Tiny 50sqm family home rises to the challenge

Michelet - L’atelier, Europe and South America

The Parisian aesthetic is often characterized by flamboyance, but the city is now embracing forward-thinking, practical solutions for urban family homes. Enter Michelet, a project by L’atelier, the first nomadic architecture studio with collaborative hubs across Europe and South America. Operating without a fixed office, Michelet brings together clients, architects, mentors, and inspiration to create innovative spaces like a 50sqm (538 sqft) family home in the heart of Paris that redefines tiny housing as adaptable, stylish, and balanced.

Drawing from their extensive experience in Paris, L’atelier identified common threads in the numerous projects they’ve undertaken in the area. They have been adept at negotiating for more space for growing families and transforming small spaces into chic micro-homes. Michelet’s story begins with a family—a couple and three children aged 18, 15, and 7—who approached L’atelier with a unique challenge.

L’atelier started by assessing the space to uncover its potential and limitations. They found that the apartment’s floor plan was nearly square, a layout that optimally utilizes space and enhances privacy. The entrance seamlessly merges with the living area, extending from the front to the back of the building, with the front section serving as a central point. Along this well-lit corridor, various subspaces are arranged, housing sleeping alcoves—one above the shared bathroom and the other accessible from the living room via a sleek staircase, adding a touch of playfulness.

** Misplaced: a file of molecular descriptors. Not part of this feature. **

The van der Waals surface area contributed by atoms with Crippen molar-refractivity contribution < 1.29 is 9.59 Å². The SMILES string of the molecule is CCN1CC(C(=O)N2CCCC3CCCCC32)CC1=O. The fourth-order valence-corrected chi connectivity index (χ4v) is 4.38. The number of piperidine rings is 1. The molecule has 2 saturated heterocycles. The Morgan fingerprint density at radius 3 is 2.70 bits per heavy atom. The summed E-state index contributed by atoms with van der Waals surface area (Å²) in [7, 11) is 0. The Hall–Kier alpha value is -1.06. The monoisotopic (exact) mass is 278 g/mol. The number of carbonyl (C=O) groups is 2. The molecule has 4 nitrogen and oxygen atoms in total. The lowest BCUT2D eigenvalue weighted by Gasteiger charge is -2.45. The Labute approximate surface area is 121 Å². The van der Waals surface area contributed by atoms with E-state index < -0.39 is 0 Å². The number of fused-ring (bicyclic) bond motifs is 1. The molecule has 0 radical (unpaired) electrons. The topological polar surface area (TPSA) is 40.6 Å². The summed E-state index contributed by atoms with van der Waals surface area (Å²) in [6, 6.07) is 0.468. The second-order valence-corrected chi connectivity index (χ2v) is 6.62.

The extensive use of pine wood paneling throughout the apartment enhances the natural light and lends a cohesive look to the smaller spaces like closets and desks. Hidden nooks like the reading corner in the living room, the wall-integrated desk in the dining area, and the concealed office space contribute to a sense of spaciousness for the family. Balancing the needs of five occupants in a limited space can be challenging, but Michelet demonstrates that minimalism and functionality can coexist harmoniously within a 50 sqm area.

Learning to maximize space by creating compact vertical designs is a valuable takeaway for future micro-housing projects. It’s not just about the visible space but also what lies above you—inspiration can come from unexpected places. This approach is increasingly crucial in architecture and design, especially in the context of urban housing and density challenges. Michelet embodies adaptability, a key feature of the project. As the children grow and eventually move out, the rooms need to be flexible. The project is structured around three phases, incorporating movable partitions in the floor plan to conceal or reveal spaces as needed. In the next phase, as the eldest children depart, the parent’s bedroom wall will be removed to expand the living area, creating a more open space for guests. Finally, when the youngest child leaves, the two remaining bedrooms will be connected to form a private suite for the parents.

Michelet reflects a careful consideration of timing, materials, family dynamics, and architectural coherence, paying homage to the timeless Parisian buildings that surround it. It represents micro-living for a macro family, blending functionality with elegance and ensuring no compromises in design.


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